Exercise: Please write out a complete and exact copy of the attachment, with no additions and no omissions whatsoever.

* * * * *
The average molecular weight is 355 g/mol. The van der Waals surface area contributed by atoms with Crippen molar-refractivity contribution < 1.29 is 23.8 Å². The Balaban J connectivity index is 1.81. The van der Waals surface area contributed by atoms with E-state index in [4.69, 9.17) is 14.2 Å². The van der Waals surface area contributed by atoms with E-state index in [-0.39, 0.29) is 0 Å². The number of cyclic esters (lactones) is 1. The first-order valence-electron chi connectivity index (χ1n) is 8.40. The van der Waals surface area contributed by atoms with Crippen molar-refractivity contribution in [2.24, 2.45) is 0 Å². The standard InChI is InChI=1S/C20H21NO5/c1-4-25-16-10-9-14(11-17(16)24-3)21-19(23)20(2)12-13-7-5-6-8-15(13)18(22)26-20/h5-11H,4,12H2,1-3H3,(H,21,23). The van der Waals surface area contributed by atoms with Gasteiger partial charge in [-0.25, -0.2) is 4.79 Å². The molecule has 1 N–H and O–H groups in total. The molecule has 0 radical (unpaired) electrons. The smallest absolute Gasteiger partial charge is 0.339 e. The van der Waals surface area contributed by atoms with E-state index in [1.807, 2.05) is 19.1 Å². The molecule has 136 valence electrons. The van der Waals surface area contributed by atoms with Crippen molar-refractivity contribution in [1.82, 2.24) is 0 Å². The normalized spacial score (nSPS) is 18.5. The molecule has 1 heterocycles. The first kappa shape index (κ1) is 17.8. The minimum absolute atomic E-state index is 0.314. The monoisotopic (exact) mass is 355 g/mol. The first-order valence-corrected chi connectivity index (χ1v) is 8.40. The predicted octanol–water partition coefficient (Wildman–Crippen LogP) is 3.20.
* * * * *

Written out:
The average molecular weight is 355 g/mol. The van der Waals surface area contributed by atoms with Crippen molar-refractivity contribution < 1.29 is 23.8 Å². The Balaban J connectivity index is 1.81. The van der Waals surface area contributed by atoms with E-state index in [4.69, 9.17) is 14.2 Å². The van der Waals surface area contributed by atoms with E-state index in [-0.39, 0.29) is 0 Å². The number of cyclic esters (lactones) is 1. The first-order valence-electron chi connectivity index (χ1n) is 8.40. The van der Waals surface area contributed by atoms with Crippen molar-refractivity contribution in [2.24, 2.45) is 0 Å². The standard InChI is InChI=1S/C20H21NO5/c1-4-25-16-10-9-14(11-17(16)24-3)21-19(23)20(2)12-13-7-5-6-8-15(13)18(22)26-20/h5-11H,4,12H2,1-3H3,(H,21,23). The van der Waals surface area contributed by atoms with Gasteiger partial charge in [-0.25, -0.2) is 4.79 Å². The molecule has 1 N–H and O–H groups in total. The molecule has 0 radical (unpaired) electrons. The smallest absolute Gasteiger partial charge is 0.339 e. The van der Waals surface area contributed by atoms with E-state index in [1.807, 2.05) is 19.1 Å². The molecule has 136 valence electrons. The van der Waals surface area contributed by atoms with Crippen molar-refractivity contribution in [1.82, 2.24) is 0 Å². The normalized spacial score (nSPS) is 18.5. The molecule has 1 heterocycles. The first kappa shape index (κ1) is 17.8. The minimum absolute atomic E-state index is 0.314. The monoisotopic (exact) mass is 355 g/mol. The first-order valence-corrected chi connectivity index (χ1v) is 8.40. The predicted octanol–water partition coefficient (Wildman–Crippen LogP) is 3.20.